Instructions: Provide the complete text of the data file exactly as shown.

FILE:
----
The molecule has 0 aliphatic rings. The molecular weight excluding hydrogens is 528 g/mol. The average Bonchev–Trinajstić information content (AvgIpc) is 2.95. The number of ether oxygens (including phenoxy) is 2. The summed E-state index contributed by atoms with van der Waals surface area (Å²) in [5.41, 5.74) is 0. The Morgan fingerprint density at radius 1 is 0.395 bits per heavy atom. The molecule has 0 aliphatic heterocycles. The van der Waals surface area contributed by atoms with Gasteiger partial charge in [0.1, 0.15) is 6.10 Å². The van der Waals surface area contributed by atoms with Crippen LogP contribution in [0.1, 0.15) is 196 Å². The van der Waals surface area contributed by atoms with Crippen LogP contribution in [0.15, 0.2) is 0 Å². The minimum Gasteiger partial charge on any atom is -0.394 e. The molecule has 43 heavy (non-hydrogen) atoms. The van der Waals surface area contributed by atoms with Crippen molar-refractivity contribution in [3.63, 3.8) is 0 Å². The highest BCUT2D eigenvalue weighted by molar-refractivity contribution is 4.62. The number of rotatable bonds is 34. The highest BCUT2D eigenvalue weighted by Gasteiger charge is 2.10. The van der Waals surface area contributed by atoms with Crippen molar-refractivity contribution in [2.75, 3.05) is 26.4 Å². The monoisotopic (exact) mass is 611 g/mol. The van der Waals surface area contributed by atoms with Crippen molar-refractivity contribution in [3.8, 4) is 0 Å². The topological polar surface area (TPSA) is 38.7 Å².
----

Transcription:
The molecule has 0 aliphatic rings. The molecular weight excluding hydrogens is 528 g/mol. The average Bonchev–Trinajstić information content (AvgIpc) is 2.95. The number of ether oxygens (including phenoxy) is 2. The summed E-state index contributed by atoms with van der Waals surface area (Å²) in [5.41, 5.74) is 0. The Morgan fingerprint density at radius 1 is 0.395 bits per heavy atom. The molecule has 0 aliphatic heterocycles. The van der Waals surface area contributed by atoms with Gasteiger partial charge in [0.1, 0.15) is 6.10 Å². The van der Waals surface area contributed by atoms with Crippen LogP contribution in [0.1, 0.15) is 196 Å². The van der Waals surface area contributed by atoms with Crippen LogP contribution in [0.15, 0.2) is 0 Å². The minimum Gasteiger partial charge on any atom is -0.394 e. The molecule has 43 heavy (non-hydrogen) atoms. The van der Waals surface area contributed by atoms with Crippen molar-refractivity contribution in [3.63, 3.8) is 0 Å². The highest BCUT2D eigenvalue weighted by molar-refractivity contribution is 4.62. The number of rotatable bonds is 34. The highest BCUT2D eigenvalue weighted by Gasteiger charge is 2.10. The van der Waals surface area contributed by atoms with Crippen molar-refractivity contribution in [2.75, 3.05) is 26.4 Å². The monoisotopic (exact) mass is 611 g/mol. The van der Waals surface area contributed by atoms with Crippen molar-refractivity contribution in [3.8, 4) is 0 Å². The topological polar surface area (TPSA) is 38.7 Å².